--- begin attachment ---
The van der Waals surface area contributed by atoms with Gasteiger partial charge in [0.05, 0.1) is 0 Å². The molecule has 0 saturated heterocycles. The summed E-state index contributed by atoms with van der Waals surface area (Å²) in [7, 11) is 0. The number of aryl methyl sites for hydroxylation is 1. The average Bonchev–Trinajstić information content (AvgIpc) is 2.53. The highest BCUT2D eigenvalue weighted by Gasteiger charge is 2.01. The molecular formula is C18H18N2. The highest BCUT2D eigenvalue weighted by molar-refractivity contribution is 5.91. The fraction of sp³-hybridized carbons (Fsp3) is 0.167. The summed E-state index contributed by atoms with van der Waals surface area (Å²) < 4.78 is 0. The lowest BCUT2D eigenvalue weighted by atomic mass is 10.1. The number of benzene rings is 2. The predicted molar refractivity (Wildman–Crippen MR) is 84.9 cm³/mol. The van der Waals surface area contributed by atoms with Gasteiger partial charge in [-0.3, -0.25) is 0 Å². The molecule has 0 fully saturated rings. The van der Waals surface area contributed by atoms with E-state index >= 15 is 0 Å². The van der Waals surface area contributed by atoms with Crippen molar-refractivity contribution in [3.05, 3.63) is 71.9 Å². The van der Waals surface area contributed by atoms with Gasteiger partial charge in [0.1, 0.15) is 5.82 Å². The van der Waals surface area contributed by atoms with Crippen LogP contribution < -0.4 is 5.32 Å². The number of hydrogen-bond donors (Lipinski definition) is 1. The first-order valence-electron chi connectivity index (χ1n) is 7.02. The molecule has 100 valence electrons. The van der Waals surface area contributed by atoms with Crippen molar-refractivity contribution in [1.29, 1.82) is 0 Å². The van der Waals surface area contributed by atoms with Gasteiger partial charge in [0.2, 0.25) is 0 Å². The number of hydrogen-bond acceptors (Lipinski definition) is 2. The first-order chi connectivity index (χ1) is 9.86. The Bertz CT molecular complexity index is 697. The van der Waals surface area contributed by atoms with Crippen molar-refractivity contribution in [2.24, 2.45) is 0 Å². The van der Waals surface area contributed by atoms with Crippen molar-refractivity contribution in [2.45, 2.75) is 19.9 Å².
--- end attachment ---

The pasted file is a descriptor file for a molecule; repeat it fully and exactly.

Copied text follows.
The van der Waals surface area contributed by atoms with Gasteiger partial charge in [0.05, 0.1) is 0 Å². The molecule has 0 saturated heterocycles. The summed E-state index contributed by atoms with van der Waals surface area (Å²) in [7, 11) is 0. The number of aryl methyl sites for hydroxylation is 1. The average Bonchev–Trinajstić information content (AvgIpc) is 2.53. The highest BCUT2D eigenvalue weighted by Gasteiger charge is 2.01. The molecular formula is C18H18N2. The highest BCUT2D eigenvalue weighted by molar-refractivity contribution is 5.91. The fraction of sp³-hybridized carbons (Fsp3) is 0.167. The summed E-state index contributed by atoms with van der Waals surface area (Å²) < 4.78 is 0. The lowest BCUT2D eigenvalue weighted by atomic mass is 10.1. The number of benzene rings is 2. The predicted molar refractivity (Wildman–Crippen MR) is 84.9 cm³/mol. The van der Waals surface area contributed by atoms with Gasteiger partial charge in [-0.3, -0.25) is 0 Å². The molecule has 0 fully saturated rings. The van der Waals surface area contributed by atoms with E-state index >= 15 is 0 Å². The van der Waals surface area contributed by atoms with Crippen molar-refractivity contribution in [3.05, 3.63) is 71.9 Å². The van der Waals surface area contributed by atoms with Gasteiger partial charge in [0.1, 0.15) is 5.82 Å². The van der Waals surface area contributed by atoms with Crippen LogP contribution < -0.4 is 5.32 Å². The number of hydrogen-bond donors (Lipinski definition) is 1. The first-order valence-electron chi connectivity index (χ1n) is 7.02. The molecule has 100 valence electrons. The van der Waals surface area contributed by atoms with Crippen molar-refractivity contribution in [1.29, 1.82) is 0 Å². The van der Waals surface area contributed by atoms with Gasteiger partial charge in [0.2, 0.25) is 0 Å². The number of hydrogen-bond acceptors (Lipinski definition) is 2. The first-order chi connectivity index (χ1) is 9.86. The Bertz CT molecular complexity index is 697. The van der Waals surface area contributed by atoms with Crippen molar-refractivity contribution in [2.24, 2.45) is 0 Å². The van der Waals surface area contributed by atoms with Crippen molar-refractivity contribution in [2.45, 2.75) is 19.9 Å².